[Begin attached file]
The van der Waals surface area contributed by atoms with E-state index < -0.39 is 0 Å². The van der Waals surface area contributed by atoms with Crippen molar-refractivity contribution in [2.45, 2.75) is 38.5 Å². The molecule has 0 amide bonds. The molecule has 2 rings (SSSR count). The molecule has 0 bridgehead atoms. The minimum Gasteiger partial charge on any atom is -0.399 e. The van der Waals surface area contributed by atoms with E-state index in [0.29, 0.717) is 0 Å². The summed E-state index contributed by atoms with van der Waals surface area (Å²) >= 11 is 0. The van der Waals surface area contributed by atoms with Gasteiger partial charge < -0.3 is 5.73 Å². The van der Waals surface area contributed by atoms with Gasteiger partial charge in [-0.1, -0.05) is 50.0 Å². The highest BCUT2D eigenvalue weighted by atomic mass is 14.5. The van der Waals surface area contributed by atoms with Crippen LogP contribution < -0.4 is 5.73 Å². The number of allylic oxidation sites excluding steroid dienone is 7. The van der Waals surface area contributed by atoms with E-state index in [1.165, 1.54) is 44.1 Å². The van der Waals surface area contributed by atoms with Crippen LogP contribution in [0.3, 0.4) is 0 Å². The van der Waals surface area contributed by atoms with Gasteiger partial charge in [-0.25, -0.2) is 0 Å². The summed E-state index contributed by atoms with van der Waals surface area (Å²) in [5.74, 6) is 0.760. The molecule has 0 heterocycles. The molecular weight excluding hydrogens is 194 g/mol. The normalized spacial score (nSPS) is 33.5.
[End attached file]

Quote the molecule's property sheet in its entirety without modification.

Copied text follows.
The van der Waals surface area contributed by atoms with E-state index < -0.39 is 0 Å². The van der Waals surface area contributed by atoms with Crippen molar-refractivity contribution in [2.45, 2.75) is 38.5 Å². The molecule has 0 amide bonds. The molecule has 2 rings (SSSR count). The molecule has 0 bridgehead atoms. The minimum Gasteiger partial charge on any atom is -0.399 e. The van der Waals surface area contributed by atoms with E-state index in [0.29, 0.717) is 0 Å². The summed E-state index contributed by atoms with van der Waals surface area (Å²) >= 11 is 0. The van der Waals surface area contributed by atoms with Gasteiger partial charge < -0.3 is 5.73 Å². The van der Waals surface area contributed by atoms with Gasteiger partial charge in [-0.1, -0.05) is 50.0 Å². The highest BCUT2D eigenvalue weighted by atomic mass is 14.5. The van der Waals surface area contributed by atoms with Crippen LogP contribution < -0.4 is 5.73 Å². The number of allylic oxidation sites excluding steroid dienone is 7. The van der Waals surface area contributed by atoms with E-state index in [1.165, 1.54) is 44.1 Å². The van der Waals surface area contributed by atoms with Crippen LogP contribution in [0.3, 0.4) is 0 Å². The van der Waals surface area contributed by atoms with Gasteiger partial charge in [-0.25, -0.2) is 0 Å². The summed E-state index contributed by atoms with van der Waals surface area (Å²) in [5.74, 6) is 0.760. The molecule has 0 heterocycles. The molecular weight excluding hydrogens is 194 g/mol. The normalized spacial score (nSPS) is 33.5.